Send in the Clowns

Long before the telephone, radio, television, and the Internet, folklorists claim, a joke still traveled at roughly the speed of light. For some reason, call it human nature, jokes rank high on the list of topics for social communication. Societies prize a good comedian, which can be seen from the universality of the court jester--who did more than make the royals laugh, to be sure, but who unfailingly did that--to our day. Steve Allen, the songwriter, polymath and humorist who created and hosted "The Tonight Show," television’s first talk-show, once said that society’s respect for the comedian is shown in the high salaries it pays to those who can get laughs. How true. Soon Jay Leno, one of Allen’s successors, may become the highest paid late-night-television host, possibly earning $40 million a year, according to one report. If so, it is because he is deemed society’s most popular jester, the people’s choice. Leno’s style is to heap satire on current events, big and small, and all those involved. In nightly monologue he mocks the likes of Martha Stewart and Roger Clemens as well as the president, his cabinet, Congress, and the Supreme Court justices. As a cultural commentator, he pokes fun and ridicules as only a stand-up comic can, serving a public role: as a witty voice of the people. Historically speaking, some jesters counseled kings and served as royal confidant. Leno, by contrast, has seen politicians come before his court (like Fred Thompson and Arnold Schwarzenegger). More significantly, at their best Leno’s comments on serious political situations and the actions of national leaders hold up a mirror to society. The mirror reflects an image of reality that could serve to alert an apathetic public and also as a corrective to any leader surrounded by like-thinkers and flatterers. (For its part, the public attests to the veracity of the reflected image by the degree of its laughter.) In this way, Leno’s laugh lines bring him, and others of his ilk (Conan O’Brien, Jon Stewart, and so on), as close to the role of prophet as any modern gag-ster can come. Karen Sue Smith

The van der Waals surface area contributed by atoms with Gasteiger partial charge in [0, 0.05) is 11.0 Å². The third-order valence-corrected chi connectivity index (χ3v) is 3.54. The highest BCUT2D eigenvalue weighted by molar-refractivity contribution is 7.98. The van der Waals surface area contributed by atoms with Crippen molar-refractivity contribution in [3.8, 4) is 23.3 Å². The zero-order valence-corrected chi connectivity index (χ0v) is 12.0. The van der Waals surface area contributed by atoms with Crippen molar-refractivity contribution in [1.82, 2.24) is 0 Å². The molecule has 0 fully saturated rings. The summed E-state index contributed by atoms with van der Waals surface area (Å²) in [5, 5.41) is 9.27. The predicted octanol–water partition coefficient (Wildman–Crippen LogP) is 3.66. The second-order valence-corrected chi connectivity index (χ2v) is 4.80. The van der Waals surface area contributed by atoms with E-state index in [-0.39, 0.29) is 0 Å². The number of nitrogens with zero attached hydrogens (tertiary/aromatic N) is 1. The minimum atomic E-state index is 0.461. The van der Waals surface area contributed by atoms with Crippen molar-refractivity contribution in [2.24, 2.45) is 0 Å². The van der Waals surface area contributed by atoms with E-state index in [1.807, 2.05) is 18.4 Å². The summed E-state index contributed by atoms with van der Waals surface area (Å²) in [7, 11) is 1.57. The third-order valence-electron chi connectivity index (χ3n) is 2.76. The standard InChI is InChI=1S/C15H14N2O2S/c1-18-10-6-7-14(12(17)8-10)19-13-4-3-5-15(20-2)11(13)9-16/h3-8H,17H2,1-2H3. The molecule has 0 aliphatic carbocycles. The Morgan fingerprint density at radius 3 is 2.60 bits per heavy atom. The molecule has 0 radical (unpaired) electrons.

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10 years 7 months ago
Yes, and sometimes people like Jon Stewart, of on "The Daily Show," also do a far better job of explicating and explaining the news of the day than do the more "serious" networks. Where the networks will typically have a brief few seconds of footage of a particular topic, often on "The Daily Show" and "The Colbert Report" you will get not only the entire story (sometimes over the space of five or ten minutes) but a more detailed, if trenchantly funny, analysis of the story. Plus, there's less of the network's dreadfully solipsistic "news you can use," that is, the latest diet pill or wrinkle-remover. That is another reason why so many younger viewers get more of their news from Comedy Central than CBS.
10 years 7 months ago
There is absolutely nothing anyone could possibly do to justify a salary of $40,000,000, unless they have found a cure for cancer.

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